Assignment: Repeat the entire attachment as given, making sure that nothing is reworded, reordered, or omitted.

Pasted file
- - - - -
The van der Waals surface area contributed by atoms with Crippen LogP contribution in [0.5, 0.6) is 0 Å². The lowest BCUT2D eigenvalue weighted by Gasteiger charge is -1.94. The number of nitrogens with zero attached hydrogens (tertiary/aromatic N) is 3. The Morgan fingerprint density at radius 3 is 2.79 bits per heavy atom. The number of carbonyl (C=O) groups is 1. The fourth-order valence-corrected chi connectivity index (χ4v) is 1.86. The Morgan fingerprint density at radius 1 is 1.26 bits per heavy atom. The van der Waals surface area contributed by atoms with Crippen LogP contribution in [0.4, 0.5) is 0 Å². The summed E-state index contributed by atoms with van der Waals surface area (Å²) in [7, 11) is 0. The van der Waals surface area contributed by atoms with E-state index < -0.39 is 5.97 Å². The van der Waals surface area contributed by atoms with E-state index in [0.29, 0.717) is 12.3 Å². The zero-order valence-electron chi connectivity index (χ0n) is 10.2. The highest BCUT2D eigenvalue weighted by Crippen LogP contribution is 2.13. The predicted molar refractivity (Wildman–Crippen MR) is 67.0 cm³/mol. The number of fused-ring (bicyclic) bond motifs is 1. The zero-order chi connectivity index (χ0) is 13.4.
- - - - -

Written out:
The van der Waals surface area contributed by atoms with Crippen LogP contribution in [0.5, 0.6) is 0 Å². The lowest BCUT2D eigenvalue weighted by Gasteiger charge is -1.94. The number of nitrogens with zero attached hydrogens (tertiary/aromatic N) is 3. The Morgan fingerprint density at radius 3 is 2.79 bits per heavy atom. The number of carbonyl (C=O) groups is 1. The fourth-order valence-corrected chi connectivity index (χ4v) is 1.86. The Morgan fingerprint density at radius 1 is 1.26 bits per heavy atom. The van der Waals surface area contributed by atoms with Crippen LogP contribution in [0.4, 0.5) is 0 Å². The summed E-state index contributed by atoms with van der Waals surface area (Å²) in [7, 11) is 0. The van der Waals surface area contributed by atoms with E-state index < -0.39 is 5.97 Å². The van der Waals surface area contributed by atoms with E-state index in [0.29, 0.717) is 12.3 Å². The zero-order valence-electron chi connectivity index (χ0n) is 10.2. The highest BCUT2D eigenvalue weighted by Crippen LogP contribution is 2.13. The predicted molar refractivity (Wildman–Crippen MR) is 67.0 cm³/mol. The number of fused-ring (bicyclic) bond motifs is 1. The zero-order chi connectivity index (χ0) is 13.4.